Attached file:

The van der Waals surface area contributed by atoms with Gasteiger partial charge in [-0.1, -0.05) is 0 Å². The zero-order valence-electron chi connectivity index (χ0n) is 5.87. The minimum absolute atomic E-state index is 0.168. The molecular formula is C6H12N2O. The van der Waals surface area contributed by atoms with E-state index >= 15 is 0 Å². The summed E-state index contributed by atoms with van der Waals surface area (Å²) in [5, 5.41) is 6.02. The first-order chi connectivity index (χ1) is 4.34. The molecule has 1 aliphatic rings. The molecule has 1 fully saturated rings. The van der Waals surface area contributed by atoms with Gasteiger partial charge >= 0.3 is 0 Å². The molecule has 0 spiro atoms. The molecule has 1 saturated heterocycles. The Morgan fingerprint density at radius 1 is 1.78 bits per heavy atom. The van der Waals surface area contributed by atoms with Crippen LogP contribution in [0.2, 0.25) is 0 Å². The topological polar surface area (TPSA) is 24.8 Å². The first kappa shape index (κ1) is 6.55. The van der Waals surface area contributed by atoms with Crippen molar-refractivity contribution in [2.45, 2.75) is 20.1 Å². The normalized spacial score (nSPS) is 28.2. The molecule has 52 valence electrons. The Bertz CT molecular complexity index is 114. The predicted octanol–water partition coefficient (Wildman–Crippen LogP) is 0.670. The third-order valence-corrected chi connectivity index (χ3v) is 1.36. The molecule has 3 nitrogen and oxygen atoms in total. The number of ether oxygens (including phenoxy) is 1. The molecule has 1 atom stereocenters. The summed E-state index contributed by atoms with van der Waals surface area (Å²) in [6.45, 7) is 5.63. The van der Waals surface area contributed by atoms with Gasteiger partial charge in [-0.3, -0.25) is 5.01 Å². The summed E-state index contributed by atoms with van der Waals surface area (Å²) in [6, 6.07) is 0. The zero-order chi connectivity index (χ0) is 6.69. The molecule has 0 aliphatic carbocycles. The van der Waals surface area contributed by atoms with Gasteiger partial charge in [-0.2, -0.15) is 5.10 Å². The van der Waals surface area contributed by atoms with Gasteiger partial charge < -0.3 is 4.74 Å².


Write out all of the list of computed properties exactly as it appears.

The van der Waals surface area contributed by atoms with Gasteiger partial charge in [-0.1, -0.05) is 0 Å². The zero-order valence-electron chi connectivity index (χ0n) is 5.87. The minimum absolute atomic E-state index is 0.168. The molecular formula is C6H12N2O. The van der Waals surface area contributed by atoms with E-state index >= 15 is 0 Å². The summed E-state index contributed by atoms with van der Waals surface area (Å²) in [5, 5.41) is 6.02. The first-order chi connectivity index (χ1) is 4.34. The molecule has 1 aliphatic rings. The molecule has 1 fully saturated rings. The van der Waals surface area contributed by atoms with Gasteiger partial charge >= 0.3 is 0 Å². The molecule has 0 spiro atoms. The molecule has 1 saturated heterocycles. The Morgan fingerprint density at radius 1 is 1.78 bits per heavy atom. The van der Waals surface area contributed by atoms with Crippen LogP contribution in [0.2, 0.25) is 0 Å². The topological polar surface area (TPSA) is 24.8 Å². The first kappa shape index (κ1) is 6.55. The van der Waals surface area contributed by atoms with Crippen molar-refractivity contribution in [2.45, 2.75) is 20.1 Å². The normalized spacial score (nSPS) is 28.2. The molecule has 52 valence electrons. The Bertz CT molecular complexity index is 114. The predicted octanol–water partition coefficient (Wildman–Crippen LogP) is 0.670. The third-order valence-corrected chi connectivity index (χ3v) is 1.36. The molecule has 3 nitrogen and oxygen atoms in total. The number of ether oxygens (including phenoxy) is 1. The molecule has 1 atom stereocenters. The summed E-state index contributed by atoms with van der Waals surface area (Å²) in [6.45, 7) is 5.63. The van der Waals surface area contributed by atoms with Gasteiger partial charge in [-0.3, -0.25) is 5.01 Å². The summed E-state index contributed by atoms with van der Waals surface area (Å²) in [6, 6.07) is 0. The zero-order chi connectivity index (χ0) is 6.69. The molecule has 0 aliphatic carbocycles. The van der Waals surface area contributed by atoms with Gasteiger partial charge in [-0.2, -0.15) is 5.10 Å². The van der Waals surface area contributed by atoms with Gasteiger partial charge < -0.3 is 4.74 Å².